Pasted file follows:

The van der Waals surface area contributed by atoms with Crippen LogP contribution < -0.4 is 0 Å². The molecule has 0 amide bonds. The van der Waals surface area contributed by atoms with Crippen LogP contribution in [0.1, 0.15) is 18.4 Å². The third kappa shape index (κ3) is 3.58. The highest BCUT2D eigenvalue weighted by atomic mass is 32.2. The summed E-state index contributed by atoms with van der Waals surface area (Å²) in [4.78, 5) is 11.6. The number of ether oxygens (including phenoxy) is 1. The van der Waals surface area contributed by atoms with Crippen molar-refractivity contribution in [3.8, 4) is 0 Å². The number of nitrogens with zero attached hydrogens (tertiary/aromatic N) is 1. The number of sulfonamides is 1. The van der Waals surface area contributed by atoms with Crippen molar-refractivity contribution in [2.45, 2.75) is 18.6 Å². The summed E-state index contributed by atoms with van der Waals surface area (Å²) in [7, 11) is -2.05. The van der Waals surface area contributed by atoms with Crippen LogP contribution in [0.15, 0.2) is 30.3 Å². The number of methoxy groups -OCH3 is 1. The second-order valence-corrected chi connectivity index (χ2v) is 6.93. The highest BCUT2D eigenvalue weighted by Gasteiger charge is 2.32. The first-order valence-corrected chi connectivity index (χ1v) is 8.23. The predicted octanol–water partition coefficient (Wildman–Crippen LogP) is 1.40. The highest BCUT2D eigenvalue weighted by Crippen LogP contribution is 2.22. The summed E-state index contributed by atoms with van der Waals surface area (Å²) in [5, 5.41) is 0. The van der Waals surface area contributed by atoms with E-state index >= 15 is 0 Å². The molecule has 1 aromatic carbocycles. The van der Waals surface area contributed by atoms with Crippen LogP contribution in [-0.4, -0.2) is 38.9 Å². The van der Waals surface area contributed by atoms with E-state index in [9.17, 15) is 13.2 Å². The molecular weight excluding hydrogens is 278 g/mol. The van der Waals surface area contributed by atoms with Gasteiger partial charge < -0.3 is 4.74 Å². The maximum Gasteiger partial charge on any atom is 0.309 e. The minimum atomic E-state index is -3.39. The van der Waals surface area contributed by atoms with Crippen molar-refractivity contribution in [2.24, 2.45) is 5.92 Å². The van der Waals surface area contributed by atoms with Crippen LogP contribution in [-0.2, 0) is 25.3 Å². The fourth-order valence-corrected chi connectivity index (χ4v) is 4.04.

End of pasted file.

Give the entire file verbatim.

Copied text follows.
The van der Waals surface area contributed by atoms with Crippen LogP contribution < -0.4 is 0 Å². The molecule has 0 amide bonds. The van der Waals surface area contributed by atoms with Crippen LogP contribution in [0.1, 0.15) is 18.4 Å². The third kappa shape index (κ3) is 3.58. The highest BCUT2D eigenvalue weighted by atomic mass is 32.2. The summed E-state index contributed by atoms with van der Waals surface area (Å²) in [4.78, 5) is 11.6. The number of ether oxygens (including phenoxy) is 1. The van der Waals surface area contributed by atoms with Crippen molar-refractivity contribution in [3.8, 4) is 0 Å². The number of nitrogens with zero attached hydrogens (tertiary/aromatic N) is 1. The number of sulfonamides is 1. The van der Waals surface area contributed by atoms with Crippen molar-refractivity contribution in [2.45, 2.75) is 18.6 Å². The summed E-state index contributed by atoms with van der Waals surface area (Å²) in [7, 11) is -2.05. The van der Waals surface area contributed by atoms with Crippen LogP contribution in [0.15, 0.2) is 30.3 Å². The number of methoxy groups -OCH3 is 1. The second-order valence-corrected chi connectivity index (χ2v) is 6.93. The highest BCUT2D eigenvalue weighted by Gasteiger charge is 2.32. The first-order valence-corrected chi connectivity index (χ1v) is 8.23. The predicted octanol–water partition coefficient (Wildman–Crippen LogP) is 1.40. The highest BCUT2D eigenvalue weighted by Crippen LogP contribution is 2.22. The summed E-state index contributed by atoms with van der Waals surface area (Å²) in [5, 5.41) is 0. The van der Waals surface area contributed by atoms with E-state index >= 15 is 0 Å². The molecule has 1 aromatic carbocycles. The van der Waals surface area contributed by atoms with Crippen LogP contribution in [-0.4, -0.2) is 38.9 Å². The van der Waals surface area contributed by atoms with E-state index in [9.17, 15) is 13.2 Å². The molecular weight excluding hydrogens is 278 g/mol. The van der Waals surface area contributed by atoms with Gasteiger partial charge < -0.3 is 4.74 Å². The maximum Gasteiger partial charge on any atom is 0.309 e. The minimum atomic E-state index is -3.39. The van der Waals surface area contributed by atoms with Crippen molar-refractivity contribution in [2.24, 2.45) is 5.92 Å². The van der Waals surface area contributed by atoms with Crippen LogP contribution in [-0.2, 0) is 25.3 Å². The fourth-order valence-corrected chi connectivity index (χ4v) is 4.04.